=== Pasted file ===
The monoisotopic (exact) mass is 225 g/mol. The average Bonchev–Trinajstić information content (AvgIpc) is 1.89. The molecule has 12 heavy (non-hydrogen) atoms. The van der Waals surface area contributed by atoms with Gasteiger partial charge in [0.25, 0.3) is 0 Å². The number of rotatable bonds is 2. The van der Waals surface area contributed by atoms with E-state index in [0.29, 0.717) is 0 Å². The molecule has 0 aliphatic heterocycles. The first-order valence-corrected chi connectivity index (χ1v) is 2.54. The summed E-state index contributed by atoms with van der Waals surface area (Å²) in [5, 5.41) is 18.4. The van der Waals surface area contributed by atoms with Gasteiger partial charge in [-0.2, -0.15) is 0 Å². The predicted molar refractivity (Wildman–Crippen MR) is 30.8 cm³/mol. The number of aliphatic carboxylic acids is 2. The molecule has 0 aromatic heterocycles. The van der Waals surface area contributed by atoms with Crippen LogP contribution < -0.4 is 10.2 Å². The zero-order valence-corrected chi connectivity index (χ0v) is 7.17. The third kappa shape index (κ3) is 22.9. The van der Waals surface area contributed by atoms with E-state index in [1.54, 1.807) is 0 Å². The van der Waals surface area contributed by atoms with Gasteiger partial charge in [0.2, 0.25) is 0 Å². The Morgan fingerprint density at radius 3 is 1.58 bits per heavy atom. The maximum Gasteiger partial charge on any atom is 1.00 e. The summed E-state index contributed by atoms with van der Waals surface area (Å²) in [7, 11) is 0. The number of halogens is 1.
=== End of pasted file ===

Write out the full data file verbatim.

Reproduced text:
The monoisotopic (exact) mass is 225 g/mol. The average Bonchev–Trinajstić information content (AvgIpc) is 1.89. The molecule has 12 heavy (non-hydrogen) atoms. The van der Waals surface area contributed by atoms with Gasteiger partial charge in [0.25, 0.3) is 0 Å². The number of rotatable bonds is 2. The van der Waals surface area contributed by atoms with E-state index in [0.29, 0.717) is 0 Å². The molecule has 0 aliphatic heterocycles. The first-order valence-corrected chi connectivity index (χ1v) is 2.54. The summed E-state index contributed by atoms with van der Waals surface area (Å²) in [5, 5.41) is 18.4. The van der Waals surface area contributed by atoms with Gasteiger partial charge in [-0.2, -0.15) is 0 Å². The predicted molar refractivity (Wildman–Crippen MR) is 30.8 cm³/mol. The number of aliphatic carboxylic acids is 2. The molecule has 0 aromatic heterocycles. The van der Waals surface area contributed by atoms with Crippen LogP contribution < -0.4 is 10.2 Å². The zero-order valence-corrected chi connectivity index (χ0v) is 7.17. The third kappa shape index (κ3) is 22.9. The van der Waals surface area contributed by atoms with E-state index in [1.54, 1.807) is 0 Å². The van der Waals surface area contributed by atoms with Gasteiger partial charge in [0.2, 0.25) is 0 Å². The Morgan fingerprint density at radius 3 is 1.58 bits per heavy atom. The maximum Gasteiger partial charge on any atom is 1.00 e. The summed E-state index contributed by atoms with van der Waals surface area (Å²) in [7, 11) is 0. The number of halogens is 1.